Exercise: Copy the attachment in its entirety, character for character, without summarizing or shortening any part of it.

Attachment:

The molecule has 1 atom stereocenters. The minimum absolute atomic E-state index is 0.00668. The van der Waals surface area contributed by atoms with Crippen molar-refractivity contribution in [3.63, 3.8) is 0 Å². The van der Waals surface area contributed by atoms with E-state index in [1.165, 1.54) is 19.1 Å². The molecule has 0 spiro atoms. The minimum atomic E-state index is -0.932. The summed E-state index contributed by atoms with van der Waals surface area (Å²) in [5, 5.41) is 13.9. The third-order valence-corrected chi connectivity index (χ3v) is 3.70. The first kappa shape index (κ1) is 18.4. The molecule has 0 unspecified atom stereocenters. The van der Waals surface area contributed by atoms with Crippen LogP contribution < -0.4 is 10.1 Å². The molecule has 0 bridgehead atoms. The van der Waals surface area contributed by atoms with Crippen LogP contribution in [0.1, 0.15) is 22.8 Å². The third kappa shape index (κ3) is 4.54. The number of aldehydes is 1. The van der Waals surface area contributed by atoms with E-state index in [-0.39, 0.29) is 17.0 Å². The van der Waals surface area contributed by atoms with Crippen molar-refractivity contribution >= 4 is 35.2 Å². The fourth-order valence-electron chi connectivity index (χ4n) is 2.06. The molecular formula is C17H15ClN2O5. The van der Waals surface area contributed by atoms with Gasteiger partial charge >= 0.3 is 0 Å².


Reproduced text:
The molecule has 1 atom stereocenters. The minimum absolute atomic E-state index is 0.00668. The van der Waals surface area contributed by atoms with Crippen molar-refractivity contribution in [3.63, 3.8) is 0 Å². The van der Waals surface area contributed by atoms with E-state index in [1.165, 1.54) is 19.1 Å². The molecule has 0 spiro atoms. The minimum atomic E-state index is -0.932. The summed E-state index contributed by atoms with van der Waals surface area (Å²) in [5, 5.41) is 13.9. The third-order valence-corrected chi connectivity index (χ3v) is 3.70. The first kappa shape index (κ1) is 18.4. The molecule has 0 unspecified atom stereocenters. The van der Waals surface area contributed by atoms with Crippen LogP contribution < -0.4 is 10.1 Å². The molecule has 0 bridgehead atoms. The van der Waals surface area contributed by atoms with Crippen LogP contribution in [0.1, 0.15) is 22.8 Å². The third kappa shape index (κ3) is 4.54. The number of aldehydes is 1. The van der Waals surface area contributed by atoms with E-state index in [-0.39, 0.29) is 17.0 Å². The van der Waals surface area contributed by atoms with Crippen molar-refractivity contribution >= 4 is 35.2 Å². The fourth-order valence-electron chi connectivity index (χ4n) is 2.06. The molecular formula is C17H15ClN2O5. The van der Waals surface area contributed by atoms with Gasteiger partial charge >= 0.3 is 0 Å².